On Wednesday night, the Houston Astros gave Derek Jeter, during his final visit to Minute Maid Park (and it's worth noting he's only played there once before), a set of golf clubs, a cowboy hat and a pair of boots. Jeter even took a second to step out of the batter's box to wave to the crowd, something he's sort of famous for not doing. So know it's going to be a year of this: It's another farewell tour.
Everyone's ready for Jeter's farewell tour, from YES to ESPN to Bud Selig himself. Unlike Mariano Rivera's last year, this one could potentially get awkward because, well, Derek Jeter has had only 13 hits since collapsing during the 2012 ALCS. Isn't that crazy? Since that moment -- and heavens, look at that photo again -- Derek Jeter has only gotten a base hit 13 times.
When Rivera was paraded around the field before every road game -- an exercise he admitted had him completely exhausted by the end of the year -- he not only was still one of the best closers in the game, he also knew he wouldn't have to play for another two hours, at minimum. Jeter, for better or worse, is still the starting shortstop for the New York Yankees: You get a sense that, at a lot of these ceremonies, he's going to have a fake smile plastered on and one foot already heading out onto the field.
But it will at least be amusing to see what everyone gives him. Sports Illustrated put together a gallery of Rivera's gifts from opposing teams last season, and you wonder what they'll possibly come up with for Jeter. In Toronto, Rivera received a carving of an Inuit icon; in Tampa, a bizarre, sort of terrifying sand sculpture; in San Diego, five beach cruisers; in Los Angeles, a fishing pole; in Oakland, a surfboard; in Cleveland, a gold record of a band Rivera does not like. It is to Rivera's eternal credit that he was able to smile and pose for pictures with all this junk -- and so much of it was junk; I guarantee you Rivera currently does not have the foggiest idea where that fishing pole is -- without looking bored or ungrateful. The guy should seriously run for president of Panama.
As respected as Jeter is, it's difficult to imagine him handling this regular nonsense with the same sort of magnanimity. He's not going to be rude, necessarily, but he's already hinting he might not have the stomach to smile and look happy when some local yokel presents him with a mashed potato statue of his face as Rivera was. "I did everything that I was supposed to do before I played," Jeter said Wednesday night. "[The ceremony] wasn't that long. So, no, it did not interfere with anything." (Another highlight from that story: Andy Pettitte insinuating Jeter would rather answer questions about his romantic life than go through this at every stop. You know, I doubt that.)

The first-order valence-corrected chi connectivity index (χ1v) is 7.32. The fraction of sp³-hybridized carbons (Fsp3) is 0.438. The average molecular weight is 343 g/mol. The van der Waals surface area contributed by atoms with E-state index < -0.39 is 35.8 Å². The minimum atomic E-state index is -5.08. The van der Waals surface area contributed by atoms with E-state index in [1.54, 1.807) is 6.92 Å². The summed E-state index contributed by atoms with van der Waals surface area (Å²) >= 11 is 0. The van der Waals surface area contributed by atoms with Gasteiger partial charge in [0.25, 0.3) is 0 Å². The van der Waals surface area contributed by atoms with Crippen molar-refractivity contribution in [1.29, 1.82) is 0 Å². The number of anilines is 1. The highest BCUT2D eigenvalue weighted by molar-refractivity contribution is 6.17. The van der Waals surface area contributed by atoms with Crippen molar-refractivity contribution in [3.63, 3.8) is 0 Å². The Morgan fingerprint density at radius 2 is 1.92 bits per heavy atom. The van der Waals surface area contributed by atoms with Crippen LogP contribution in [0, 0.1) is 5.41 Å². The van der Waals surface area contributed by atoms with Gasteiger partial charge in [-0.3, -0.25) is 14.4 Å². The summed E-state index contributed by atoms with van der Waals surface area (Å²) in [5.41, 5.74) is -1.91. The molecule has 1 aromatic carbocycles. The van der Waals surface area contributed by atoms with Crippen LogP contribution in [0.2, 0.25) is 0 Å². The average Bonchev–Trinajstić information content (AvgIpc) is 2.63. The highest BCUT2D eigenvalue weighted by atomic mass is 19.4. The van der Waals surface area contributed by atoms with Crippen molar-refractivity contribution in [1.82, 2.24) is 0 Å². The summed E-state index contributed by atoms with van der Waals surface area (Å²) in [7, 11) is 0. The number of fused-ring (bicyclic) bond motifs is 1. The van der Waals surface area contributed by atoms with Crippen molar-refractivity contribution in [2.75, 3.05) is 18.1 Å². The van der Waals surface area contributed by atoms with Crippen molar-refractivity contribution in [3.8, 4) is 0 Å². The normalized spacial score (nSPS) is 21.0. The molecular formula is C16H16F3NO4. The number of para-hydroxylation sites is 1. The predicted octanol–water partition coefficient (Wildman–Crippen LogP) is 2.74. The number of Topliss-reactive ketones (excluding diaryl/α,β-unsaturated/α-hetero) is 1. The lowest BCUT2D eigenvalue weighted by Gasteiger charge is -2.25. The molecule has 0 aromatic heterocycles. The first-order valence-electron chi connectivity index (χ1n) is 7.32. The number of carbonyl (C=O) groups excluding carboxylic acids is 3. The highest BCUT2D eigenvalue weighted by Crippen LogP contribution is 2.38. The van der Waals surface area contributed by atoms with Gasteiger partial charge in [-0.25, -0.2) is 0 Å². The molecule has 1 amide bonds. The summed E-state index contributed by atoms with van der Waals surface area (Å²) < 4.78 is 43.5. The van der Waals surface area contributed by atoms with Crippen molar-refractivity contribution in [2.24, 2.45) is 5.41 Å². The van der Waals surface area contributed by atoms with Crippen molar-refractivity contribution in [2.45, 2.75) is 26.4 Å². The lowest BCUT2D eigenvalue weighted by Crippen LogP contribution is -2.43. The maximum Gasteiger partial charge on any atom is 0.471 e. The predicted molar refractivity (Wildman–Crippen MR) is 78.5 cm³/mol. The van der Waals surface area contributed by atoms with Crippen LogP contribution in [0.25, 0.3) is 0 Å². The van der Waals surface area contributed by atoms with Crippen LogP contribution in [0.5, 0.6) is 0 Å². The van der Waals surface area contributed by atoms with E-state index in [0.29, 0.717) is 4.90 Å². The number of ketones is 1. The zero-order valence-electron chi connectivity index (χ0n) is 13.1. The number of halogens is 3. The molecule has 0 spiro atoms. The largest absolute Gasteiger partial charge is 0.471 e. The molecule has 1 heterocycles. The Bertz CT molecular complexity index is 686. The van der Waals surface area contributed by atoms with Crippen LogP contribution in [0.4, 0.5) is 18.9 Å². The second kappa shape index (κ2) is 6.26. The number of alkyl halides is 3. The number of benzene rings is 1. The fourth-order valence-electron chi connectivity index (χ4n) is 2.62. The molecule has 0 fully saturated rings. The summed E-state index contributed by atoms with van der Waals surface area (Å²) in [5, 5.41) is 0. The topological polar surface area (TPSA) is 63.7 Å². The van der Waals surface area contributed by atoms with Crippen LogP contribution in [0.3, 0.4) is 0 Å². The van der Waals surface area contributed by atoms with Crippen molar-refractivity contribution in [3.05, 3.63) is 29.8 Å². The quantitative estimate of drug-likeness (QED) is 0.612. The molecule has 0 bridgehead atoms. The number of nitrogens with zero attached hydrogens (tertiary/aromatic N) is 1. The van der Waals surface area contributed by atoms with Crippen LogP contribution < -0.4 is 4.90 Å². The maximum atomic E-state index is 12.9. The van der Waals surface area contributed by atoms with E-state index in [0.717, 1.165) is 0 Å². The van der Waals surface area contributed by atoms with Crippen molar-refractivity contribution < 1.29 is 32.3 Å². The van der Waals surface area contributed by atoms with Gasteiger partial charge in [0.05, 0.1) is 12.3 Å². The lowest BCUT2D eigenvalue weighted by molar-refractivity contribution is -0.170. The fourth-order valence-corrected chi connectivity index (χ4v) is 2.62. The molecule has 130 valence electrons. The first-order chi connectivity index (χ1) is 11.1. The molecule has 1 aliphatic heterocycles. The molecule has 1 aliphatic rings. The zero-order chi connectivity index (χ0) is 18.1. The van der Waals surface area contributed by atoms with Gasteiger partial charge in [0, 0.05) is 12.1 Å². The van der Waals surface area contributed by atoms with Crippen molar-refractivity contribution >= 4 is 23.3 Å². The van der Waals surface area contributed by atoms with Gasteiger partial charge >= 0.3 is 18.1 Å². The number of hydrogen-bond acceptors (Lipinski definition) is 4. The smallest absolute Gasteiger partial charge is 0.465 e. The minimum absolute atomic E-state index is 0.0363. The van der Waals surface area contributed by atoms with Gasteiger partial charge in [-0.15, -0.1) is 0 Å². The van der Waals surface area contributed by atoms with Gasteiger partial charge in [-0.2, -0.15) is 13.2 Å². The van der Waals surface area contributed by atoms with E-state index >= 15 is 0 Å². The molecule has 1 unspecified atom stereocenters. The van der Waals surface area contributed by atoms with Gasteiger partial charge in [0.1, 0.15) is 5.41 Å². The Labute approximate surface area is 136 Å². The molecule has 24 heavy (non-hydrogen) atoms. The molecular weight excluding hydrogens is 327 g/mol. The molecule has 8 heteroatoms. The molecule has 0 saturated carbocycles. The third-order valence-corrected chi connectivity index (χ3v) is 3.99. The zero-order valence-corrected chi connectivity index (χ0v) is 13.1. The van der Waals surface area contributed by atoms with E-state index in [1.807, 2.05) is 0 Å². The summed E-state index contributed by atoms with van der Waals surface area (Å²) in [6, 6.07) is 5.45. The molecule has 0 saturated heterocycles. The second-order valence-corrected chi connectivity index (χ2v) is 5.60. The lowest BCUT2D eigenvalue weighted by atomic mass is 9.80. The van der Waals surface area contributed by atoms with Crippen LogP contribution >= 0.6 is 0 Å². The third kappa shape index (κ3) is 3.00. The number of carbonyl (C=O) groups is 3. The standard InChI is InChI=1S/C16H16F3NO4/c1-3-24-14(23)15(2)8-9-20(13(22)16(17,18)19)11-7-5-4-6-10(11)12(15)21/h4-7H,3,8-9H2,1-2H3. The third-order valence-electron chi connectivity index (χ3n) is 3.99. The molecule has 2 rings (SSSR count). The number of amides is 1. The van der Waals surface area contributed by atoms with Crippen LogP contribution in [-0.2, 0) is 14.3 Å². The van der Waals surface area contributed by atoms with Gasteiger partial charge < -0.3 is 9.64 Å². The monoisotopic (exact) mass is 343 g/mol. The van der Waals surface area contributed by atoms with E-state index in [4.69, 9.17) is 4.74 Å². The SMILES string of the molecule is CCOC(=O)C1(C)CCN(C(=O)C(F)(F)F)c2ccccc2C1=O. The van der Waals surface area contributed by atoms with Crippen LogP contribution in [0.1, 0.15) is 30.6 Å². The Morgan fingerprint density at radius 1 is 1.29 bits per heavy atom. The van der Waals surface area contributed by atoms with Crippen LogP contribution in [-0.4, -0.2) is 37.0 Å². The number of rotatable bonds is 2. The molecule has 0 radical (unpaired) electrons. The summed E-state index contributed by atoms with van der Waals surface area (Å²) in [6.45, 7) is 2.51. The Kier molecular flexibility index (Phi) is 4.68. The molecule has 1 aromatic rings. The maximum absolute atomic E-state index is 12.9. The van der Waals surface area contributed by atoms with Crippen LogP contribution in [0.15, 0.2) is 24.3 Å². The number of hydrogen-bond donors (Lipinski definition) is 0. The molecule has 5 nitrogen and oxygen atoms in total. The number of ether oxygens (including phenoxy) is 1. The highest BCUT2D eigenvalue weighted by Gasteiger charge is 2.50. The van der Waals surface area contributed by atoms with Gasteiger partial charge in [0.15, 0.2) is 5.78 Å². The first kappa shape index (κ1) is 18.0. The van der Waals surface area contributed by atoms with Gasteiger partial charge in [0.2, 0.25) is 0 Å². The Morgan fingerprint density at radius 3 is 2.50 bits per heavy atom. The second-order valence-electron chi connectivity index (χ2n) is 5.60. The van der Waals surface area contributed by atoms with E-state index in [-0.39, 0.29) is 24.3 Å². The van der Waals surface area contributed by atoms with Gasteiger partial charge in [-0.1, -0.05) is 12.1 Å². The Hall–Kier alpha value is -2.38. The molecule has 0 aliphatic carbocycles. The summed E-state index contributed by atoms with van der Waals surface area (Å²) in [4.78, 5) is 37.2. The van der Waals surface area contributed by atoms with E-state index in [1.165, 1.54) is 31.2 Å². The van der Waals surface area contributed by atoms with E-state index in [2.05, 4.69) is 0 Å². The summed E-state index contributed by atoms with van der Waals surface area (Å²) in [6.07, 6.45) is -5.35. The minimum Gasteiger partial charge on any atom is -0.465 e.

It is funny to think about, though. The Yankees' interleague road games this year are against the Mets, Brewers, Cubs and Cardinals. In Milwaukee, they should make him go down the slide. In Chicago, I'm already excited to see Jeter have to pose for a picture with that horrifying Clark mascot thing. (As for St. Louis: I hope you get along with Ozzie Smith, Derek, because you guys are going to be seeing a lot of each other that week in May.)
Though as much as Jeter protests, you can't help but think he has to secretly love it. Jeter is such a master of public relations -- I once wrote a feature on him that consisted of a series of 20 two-minute interviews, over a month-long span, which was all I could wrangle out of him -- that as much as he claims to hate it, you know he doesn't. People who truly hate being in the public eye -- Albert Belle, Marshawn Lynch, George Hendrick -- tend to have a lot more success in escaping it than Jeter ever has. He's too good at massaging the press and being famous and popular to really hate it. That he claims to want to avoid all the publicity while still being one of the most well-known people on the planet is the most Derek Jeter thing ever. Please, please, stop honoring me, you know much it bothers me, well, OK, thank you for these boots.
I think we should all appreciate this tour more, if not for Jeter, then just for the idea this will probably be the last one of these we go through for a long, long time. Todd Helton had a smaller version last year, too small, really, to count. On the scale of Jeter or Rivera, this has to be it for a while, doesn't it? The only person I can imagine having a farewell tour like this in the next five years would be David Ortiz, and I'm not sure he ever reached the heights of international fame as those two. (What exactly would they give Ortiz in, say, Kansas City?) After that … Albert Pujols, maybe? We do these tributes not for the players, really, but for ourselves: In all these cities, people do want to see Jeter one last time, even if it's a Jeter who can barely hit the ball out of the infield right now. Are there guys we'll feel that way about in 10 years?
So yeah, sorry Derek: You have to stand there and accept the key to the city of Oakland, a place we all know you'll never go again. You have to do it, and pretend you aren't eating every bit of it up. It feels good to say goodbye, even if we're not always sure why.
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